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New developmental tool for high-efficiency lighting being used. (General Developments).

There are an estimated 1 billion plasma light sources in service in the United States, consuming an estimated 600 billion kilowatt-hours (2 exajoules) of electrical energy annually. These sources principally include fluorescent lamps and metal-halide discharge lamps. In the past, metal-halide discharge lamps were used mainly for high-intensity lighting of large spaces, such as building exteriors and arenas. Nowadays, motivated by increased brightness and greater energy efficiency, metal halide lamps are also being developed for automobile headlights and regular interior lighting. As a result, there is a growing interest in increasing their luminous efficiency through a better understanding of the processes that govem their operation. However, these processes are so complex that. they have defied attempts at predictive modeling or even development of scalable design rules. As part of a cooperative program with the Electric Power Research Institute (EPRI), NIST scientists have used the Advanced Photon Source at Argonne National Laboratory to observe x-ray absorption and fluorescence in the various elemental components of a metaihalide arc lamp. These new techniques provide a more complete picture of the arc, both spatially and chemically, than was possible previously. The observations permit NIST researchers to map the distribution of the halogen and metal ions in a production-style lamp. Such measurements lead to a better understanding of processes that affect the luminous efficiency of these lamps.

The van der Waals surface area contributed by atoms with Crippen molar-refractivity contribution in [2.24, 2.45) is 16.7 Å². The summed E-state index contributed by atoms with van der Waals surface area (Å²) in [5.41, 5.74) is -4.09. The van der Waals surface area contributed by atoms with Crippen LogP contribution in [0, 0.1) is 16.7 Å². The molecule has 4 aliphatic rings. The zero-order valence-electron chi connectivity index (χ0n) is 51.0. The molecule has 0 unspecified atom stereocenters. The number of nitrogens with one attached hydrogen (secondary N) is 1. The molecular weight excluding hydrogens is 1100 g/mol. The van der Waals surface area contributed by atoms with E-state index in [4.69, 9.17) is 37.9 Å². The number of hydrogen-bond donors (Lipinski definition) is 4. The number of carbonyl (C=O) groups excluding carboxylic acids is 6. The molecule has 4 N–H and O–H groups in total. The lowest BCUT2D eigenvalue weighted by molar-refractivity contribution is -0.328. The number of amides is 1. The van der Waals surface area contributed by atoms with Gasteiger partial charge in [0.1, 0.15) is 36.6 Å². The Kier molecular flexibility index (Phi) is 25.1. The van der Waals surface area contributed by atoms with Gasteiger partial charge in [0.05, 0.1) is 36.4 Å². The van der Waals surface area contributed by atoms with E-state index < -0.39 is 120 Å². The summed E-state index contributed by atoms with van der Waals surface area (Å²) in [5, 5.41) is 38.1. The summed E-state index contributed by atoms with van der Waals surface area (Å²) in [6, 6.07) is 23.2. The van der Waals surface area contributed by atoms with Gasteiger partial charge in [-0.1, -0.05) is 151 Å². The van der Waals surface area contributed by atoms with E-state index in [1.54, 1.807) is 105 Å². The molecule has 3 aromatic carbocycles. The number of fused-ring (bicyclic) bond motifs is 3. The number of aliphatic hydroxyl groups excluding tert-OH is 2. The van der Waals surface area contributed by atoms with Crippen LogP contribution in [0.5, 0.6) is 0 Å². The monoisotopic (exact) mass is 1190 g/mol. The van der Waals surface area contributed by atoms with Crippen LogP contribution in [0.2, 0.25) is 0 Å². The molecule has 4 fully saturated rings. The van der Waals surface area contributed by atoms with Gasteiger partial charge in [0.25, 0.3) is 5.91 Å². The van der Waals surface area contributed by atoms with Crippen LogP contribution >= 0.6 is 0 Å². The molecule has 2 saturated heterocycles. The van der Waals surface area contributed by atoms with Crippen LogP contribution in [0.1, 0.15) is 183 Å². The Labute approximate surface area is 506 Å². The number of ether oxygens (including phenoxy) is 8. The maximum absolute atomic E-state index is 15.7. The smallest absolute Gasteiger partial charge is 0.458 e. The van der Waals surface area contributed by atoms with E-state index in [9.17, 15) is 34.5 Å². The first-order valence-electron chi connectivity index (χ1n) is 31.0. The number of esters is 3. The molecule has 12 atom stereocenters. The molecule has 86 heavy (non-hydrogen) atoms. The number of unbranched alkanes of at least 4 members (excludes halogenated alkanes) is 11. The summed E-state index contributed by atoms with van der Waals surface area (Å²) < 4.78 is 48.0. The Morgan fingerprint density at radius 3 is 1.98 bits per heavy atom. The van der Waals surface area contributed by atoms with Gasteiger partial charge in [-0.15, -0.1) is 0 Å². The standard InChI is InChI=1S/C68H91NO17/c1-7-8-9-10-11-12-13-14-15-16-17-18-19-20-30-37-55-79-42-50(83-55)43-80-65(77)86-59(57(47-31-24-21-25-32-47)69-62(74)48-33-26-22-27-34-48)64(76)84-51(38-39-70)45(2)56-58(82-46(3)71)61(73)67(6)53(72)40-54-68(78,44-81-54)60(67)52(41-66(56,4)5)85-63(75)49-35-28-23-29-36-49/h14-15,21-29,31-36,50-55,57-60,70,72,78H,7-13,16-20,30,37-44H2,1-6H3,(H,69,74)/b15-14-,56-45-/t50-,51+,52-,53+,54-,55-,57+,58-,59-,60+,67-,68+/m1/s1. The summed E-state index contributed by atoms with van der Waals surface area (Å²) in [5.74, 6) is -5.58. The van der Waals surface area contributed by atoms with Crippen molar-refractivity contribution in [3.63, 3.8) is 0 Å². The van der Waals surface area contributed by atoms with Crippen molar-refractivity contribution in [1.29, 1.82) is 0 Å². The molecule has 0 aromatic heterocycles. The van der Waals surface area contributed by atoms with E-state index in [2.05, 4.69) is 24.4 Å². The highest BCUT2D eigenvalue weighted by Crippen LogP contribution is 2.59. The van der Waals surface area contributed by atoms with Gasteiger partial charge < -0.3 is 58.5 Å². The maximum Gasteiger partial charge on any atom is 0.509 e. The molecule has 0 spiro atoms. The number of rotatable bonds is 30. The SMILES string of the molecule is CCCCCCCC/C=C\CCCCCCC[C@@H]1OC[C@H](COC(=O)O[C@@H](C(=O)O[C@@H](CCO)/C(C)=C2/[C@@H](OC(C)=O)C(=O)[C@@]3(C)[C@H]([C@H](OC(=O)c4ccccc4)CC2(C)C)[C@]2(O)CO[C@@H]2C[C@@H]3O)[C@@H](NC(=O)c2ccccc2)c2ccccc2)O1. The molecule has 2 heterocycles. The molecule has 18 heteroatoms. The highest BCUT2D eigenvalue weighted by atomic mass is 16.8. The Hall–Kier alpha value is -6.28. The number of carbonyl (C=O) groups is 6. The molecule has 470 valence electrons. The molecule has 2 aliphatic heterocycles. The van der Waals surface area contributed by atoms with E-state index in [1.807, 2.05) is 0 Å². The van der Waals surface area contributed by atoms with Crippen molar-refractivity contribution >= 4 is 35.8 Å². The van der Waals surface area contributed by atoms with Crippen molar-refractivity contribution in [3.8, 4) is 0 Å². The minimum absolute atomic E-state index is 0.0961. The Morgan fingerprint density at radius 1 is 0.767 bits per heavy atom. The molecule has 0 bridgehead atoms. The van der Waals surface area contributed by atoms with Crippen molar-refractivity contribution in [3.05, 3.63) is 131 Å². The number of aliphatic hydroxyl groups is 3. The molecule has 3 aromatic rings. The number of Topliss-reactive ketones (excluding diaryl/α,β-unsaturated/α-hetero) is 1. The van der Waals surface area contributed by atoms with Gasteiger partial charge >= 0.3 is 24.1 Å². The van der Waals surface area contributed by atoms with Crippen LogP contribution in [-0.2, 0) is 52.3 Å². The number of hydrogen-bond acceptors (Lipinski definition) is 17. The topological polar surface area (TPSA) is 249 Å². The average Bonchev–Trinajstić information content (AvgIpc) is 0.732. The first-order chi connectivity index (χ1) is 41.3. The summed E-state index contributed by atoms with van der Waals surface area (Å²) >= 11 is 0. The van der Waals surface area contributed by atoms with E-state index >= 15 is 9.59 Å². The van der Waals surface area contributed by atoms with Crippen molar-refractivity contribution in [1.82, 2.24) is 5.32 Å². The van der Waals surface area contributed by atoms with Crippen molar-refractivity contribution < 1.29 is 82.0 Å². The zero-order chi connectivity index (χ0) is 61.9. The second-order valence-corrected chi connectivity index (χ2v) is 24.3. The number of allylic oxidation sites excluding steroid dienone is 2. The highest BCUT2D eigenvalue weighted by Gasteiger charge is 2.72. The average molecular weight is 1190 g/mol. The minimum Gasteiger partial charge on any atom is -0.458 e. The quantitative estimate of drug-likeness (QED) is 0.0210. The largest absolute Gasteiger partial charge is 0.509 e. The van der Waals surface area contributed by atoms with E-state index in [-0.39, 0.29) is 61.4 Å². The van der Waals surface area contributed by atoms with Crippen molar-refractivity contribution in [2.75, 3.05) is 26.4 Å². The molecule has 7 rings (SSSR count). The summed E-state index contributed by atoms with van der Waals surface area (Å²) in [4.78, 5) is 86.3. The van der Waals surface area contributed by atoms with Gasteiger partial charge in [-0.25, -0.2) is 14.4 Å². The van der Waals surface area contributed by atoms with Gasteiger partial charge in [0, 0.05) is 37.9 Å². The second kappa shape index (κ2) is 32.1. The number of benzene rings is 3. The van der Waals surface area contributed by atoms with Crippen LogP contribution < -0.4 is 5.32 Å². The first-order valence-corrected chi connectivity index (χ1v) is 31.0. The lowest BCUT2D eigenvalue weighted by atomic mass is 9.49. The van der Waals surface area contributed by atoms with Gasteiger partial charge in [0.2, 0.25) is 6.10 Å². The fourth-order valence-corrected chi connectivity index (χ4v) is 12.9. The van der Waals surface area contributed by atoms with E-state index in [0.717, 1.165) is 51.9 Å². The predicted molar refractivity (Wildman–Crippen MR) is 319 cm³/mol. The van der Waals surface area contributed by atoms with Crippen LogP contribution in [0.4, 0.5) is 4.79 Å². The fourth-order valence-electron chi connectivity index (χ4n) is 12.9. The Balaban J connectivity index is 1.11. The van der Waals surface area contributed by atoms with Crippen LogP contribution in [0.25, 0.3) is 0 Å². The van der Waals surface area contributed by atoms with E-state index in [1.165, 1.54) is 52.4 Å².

CONTACT: John Curry, (301) 975-2817; john.curry@nist.gov.
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Publication:Journal of Research of the National Institute of Standards and Technology
Article Type:Brief Article
Date:Jan 1, 2003
Words:231
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